Beavers are a keystone species that have been missing from the Scottish landscape for over 400 years. We were recently surveying on the River Tay for a client and came across evidence of beaver chopping away at some willow trees close to the bank not far from Perth. Beavers were given the green light for reintroduction in 2016, following a five year trial in Argyll. Although the beavers active on the River Tay, as well as other rivers around Scotland, are from escapees and introduced animals unconnected to the trial in Argyll. The Eurasian beaver became extinct in Scotland in the 16th Century hunted for meat, their pelts and the medicinal properties of a secretion from an anal gland. The secretion is used as a tincture in perfumes (including Chanel) and as a food additive; as a substitute for vanilla and in Swedish Schnapps.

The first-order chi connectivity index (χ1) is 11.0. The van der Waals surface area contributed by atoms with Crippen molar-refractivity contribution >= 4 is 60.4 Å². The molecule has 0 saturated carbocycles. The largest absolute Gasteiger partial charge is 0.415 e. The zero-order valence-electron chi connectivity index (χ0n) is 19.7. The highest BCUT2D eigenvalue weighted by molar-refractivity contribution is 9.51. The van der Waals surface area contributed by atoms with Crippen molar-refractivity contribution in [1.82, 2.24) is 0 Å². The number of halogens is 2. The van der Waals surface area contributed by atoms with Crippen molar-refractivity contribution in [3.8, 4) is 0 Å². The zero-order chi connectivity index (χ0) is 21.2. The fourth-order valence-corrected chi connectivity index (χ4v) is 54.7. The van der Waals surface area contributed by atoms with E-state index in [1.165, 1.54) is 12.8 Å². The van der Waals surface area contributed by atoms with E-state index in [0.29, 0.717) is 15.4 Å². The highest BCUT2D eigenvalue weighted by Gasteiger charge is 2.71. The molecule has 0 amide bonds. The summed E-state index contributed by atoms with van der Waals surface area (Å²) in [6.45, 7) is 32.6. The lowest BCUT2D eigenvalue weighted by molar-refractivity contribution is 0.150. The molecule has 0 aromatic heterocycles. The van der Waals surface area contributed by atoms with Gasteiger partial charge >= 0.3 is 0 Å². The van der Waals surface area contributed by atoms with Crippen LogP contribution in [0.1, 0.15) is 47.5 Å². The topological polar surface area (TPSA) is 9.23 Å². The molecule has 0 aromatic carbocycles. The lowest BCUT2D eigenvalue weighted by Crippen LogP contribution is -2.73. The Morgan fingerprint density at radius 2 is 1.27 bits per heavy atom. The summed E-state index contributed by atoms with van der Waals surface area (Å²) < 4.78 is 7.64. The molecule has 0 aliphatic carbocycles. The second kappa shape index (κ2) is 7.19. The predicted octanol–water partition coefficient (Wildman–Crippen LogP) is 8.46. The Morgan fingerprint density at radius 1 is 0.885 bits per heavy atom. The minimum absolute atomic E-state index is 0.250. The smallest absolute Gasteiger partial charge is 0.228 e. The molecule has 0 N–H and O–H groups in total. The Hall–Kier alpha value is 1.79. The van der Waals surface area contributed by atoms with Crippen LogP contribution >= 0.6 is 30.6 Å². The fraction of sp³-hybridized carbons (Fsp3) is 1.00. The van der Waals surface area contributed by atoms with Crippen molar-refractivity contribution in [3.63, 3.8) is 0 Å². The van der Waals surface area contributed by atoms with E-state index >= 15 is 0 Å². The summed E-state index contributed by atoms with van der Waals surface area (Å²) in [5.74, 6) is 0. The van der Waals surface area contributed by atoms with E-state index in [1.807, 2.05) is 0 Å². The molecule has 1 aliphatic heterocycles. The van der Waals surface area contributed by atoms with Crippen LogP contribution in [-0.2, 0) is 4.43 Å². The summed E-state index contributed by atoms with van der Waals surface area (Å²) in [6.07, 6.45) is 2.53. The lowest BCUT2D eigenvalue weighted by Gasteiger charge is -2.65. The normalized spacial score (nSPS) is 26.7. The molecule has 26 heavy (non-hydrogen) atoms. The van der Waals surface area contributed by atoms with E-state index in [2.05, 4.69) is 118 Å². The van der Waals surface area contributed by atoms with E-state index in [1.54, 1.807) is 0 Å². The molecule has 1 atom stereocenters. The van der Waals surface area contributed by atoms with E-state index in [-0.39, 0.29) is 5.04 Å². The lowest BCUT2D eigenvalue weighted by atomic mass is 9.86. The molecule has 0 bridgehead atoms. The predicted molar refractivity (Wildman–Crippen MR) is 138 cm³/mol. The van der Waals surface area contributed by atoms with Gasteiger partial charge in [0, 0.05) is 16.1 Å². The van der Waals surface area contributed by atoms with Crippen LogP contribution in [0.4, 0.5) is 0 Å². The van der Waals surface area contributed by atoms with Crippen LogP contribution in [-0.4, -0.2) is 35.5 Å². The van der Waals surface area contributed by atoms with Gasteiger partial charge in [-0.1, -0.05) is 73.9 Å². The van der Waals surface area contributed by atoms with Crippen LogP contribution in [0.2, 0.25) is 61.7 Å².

They can make positive contributions to biodiversity by modifying the riparian habitat coppicing bankside vegetation and creating pools and ponds This can benefit many other species including otters, water vole, birds, invertebrates and fish. There is some evidence that the can attenuate run off by holding back silt which may regulate flooding (see https://www.scottishbeavers.org.uk/) .